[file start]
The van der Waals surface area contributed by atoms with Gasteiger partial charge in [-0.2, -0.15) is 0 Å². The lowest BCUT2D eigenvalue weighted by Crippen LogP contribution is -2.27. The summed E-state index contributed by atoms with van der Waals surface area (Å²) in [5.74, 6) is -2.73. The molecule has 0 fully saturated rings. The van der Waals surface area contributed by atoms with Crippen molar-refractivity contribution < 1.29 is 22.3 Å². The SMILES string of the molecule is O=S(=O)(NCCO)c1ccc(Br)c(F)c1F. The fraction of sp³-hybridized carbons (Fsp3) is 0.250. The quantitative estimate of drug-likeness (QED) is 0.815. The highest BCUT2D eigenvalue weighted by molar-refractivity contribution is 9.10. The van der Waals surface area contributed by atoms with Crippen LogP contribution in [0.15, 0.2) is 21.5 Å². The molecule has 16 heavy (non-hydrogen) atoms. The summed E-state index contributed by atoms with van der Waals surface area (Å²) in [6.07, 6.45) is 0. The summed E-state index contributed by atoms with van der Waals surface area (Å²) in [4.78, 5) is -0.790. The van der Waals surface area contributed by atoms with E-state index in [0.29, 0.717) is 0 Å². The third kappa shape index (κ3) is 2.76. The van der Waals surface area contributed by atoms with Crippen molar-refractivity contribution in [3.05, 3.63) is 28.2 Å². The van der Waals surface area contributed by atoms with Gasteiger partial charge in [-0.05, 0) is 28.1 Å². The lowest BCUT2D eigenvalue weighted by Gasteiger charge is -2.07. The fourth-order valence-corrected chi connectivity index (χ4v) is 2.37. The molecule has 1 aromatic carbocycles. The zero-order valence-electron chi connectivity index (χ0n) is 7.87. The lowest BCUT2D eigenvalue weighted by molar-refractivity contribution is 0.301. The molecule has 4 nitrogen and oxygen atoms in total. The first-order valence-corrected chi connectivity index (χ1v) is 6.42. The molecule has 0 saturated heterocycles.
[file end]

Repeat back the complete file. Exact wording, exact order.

The van der Waals surface area contributed by atoms with Gasteiger partial charge in [-0.2, -0.15) is 0 Å². The lowest BCUT2D eigenvalue weighted by Crippen LogP contribution is -2.27. The summed E-state index contributed by atoms with van der Waals surface area (Å²) in [5.74, 6) is -2.73. The molecule has 0 fully saturated rings. The van der Waals surface area contributed by atoms with Crippen molar-refractivity contribution < 1.29 is 22.3 Å². The SMILES string of the molecule is O=S(=O)(NCCO)c1ccc(Br)c(F)c1F. The fraction of sp³-hybridized carbons (Fsp3) is 0.250. The quantitative estimate of drug-likeness (QED) is 0.815. The highest BCUT2D eigenvalue weighted by molar-refractivity contribution is 9.10. The van der Waals surface area contributed by atoms with Crippen LogP contribution in [0.15, 0.2) is 21.5 Å². The molecule has 16 heavy (non-hydrogen) atoms. The summed E-state index contributed by atoms with van der Waals surface area (Å²) in [6.07, 6.45) is 0. The summed E-state index contributed by atoms with van der Waals surface area (Å²) in [4.78, 5) is -0.790. The van der Waals surface area contributed by atoms with E-state index in [0.29, 0.717) is 0 Å². The third kappa shape index (κ3) is 2.76. The van der Waals surface area contributed by atoms with Crippen molar-refractivity contribution in [3.05, 3.63) is 28.2 Å². The van der Waals surface area contributed by atoms with Gasteiger partial charge in [-0.05, 0) is 28.1 Å². The lowest BCUT2D eigenvalue weighted by Gasteiger charge is -2.07. The fourth-order valence-corrected chi connectivity index (χ4v) is 2.37. The molecule has 1 aromatic carbocycles. The zero-order valence-electron chi connectivity index (χ0n) is 7.87. The lowest BCUT2D eigenvalue weighted by molar-refractivity contribution is 0.301. The molecule has 4 nitrogen and oxygen atoms in total. The first-order valence-corrected chi connectivity index (χ1v) is 6.42. The molecule has 0 saturated heterocycles.